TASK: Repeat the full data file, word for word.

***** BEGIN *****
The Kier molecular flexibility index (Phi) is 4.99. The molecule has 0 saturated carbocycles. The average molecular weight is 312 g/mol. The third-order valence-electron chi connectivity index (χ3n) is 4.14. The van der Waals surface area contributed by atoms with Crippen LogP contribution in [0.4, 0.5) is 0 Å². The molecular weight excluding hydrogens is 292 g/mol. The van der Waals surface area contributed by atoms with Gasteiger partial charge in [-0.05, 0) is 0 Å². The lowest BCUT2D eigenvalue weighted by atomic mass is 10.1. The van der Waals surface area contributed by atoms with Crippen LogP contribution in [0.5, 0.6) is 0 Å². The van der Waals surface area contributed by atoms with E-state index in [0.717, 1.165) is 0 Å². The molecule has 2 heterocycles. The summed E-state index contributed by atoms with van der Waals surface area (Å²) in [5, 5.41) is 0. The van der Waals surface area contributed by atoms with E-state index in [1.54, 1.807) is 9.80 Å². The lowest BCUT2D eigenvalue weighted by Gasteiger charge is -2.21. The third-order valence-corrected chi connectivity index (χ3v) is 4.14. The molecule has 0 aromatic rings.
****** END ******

The Kier molecular flexibility index (Phi) is 4.99. The molecule has 0 saturated carbocycles. The average molecular weight is 312 g/mol. The third-order valence-electron chi connectivity index (χ3n) is 4.14. The van der Waals surface area contributed by atoms with Crippen LogP contribution in [0.4, 0.5) is 0 Å². The molecular weight excluding hydrogens is 292 g/mol. The van der Waals surface area contributed by atoms with Gasteiger partial charge in [-0.05, 0) is 0 Å². The lowest BCUT2D eigenvalue weighted by atomic mass is 10.1. The van der Waals surface area contributed by atoms with Crippen LogP contribution in [0.5, 0.6) is 0 Å². The van der Waals surface area contributed by atoms with E-state index in [0.717, 1.165) is 0 Å². The molecule has 2 heterocycles. The summed E-state index contributed by atoms with van der Waals surface area (Å²) in [5, 5.41) is 0. The van der Waals surface area contributed by atoms with E-state index in [1.54, 1.807) is 9.80 Å². The lowest BCUT2D eigenvalue weighted by Gasteiger charge is -2.21. The third-order valence-corrected chi connectivity index (χ3v) is 4.14. The molecule has 0 aromatic rings.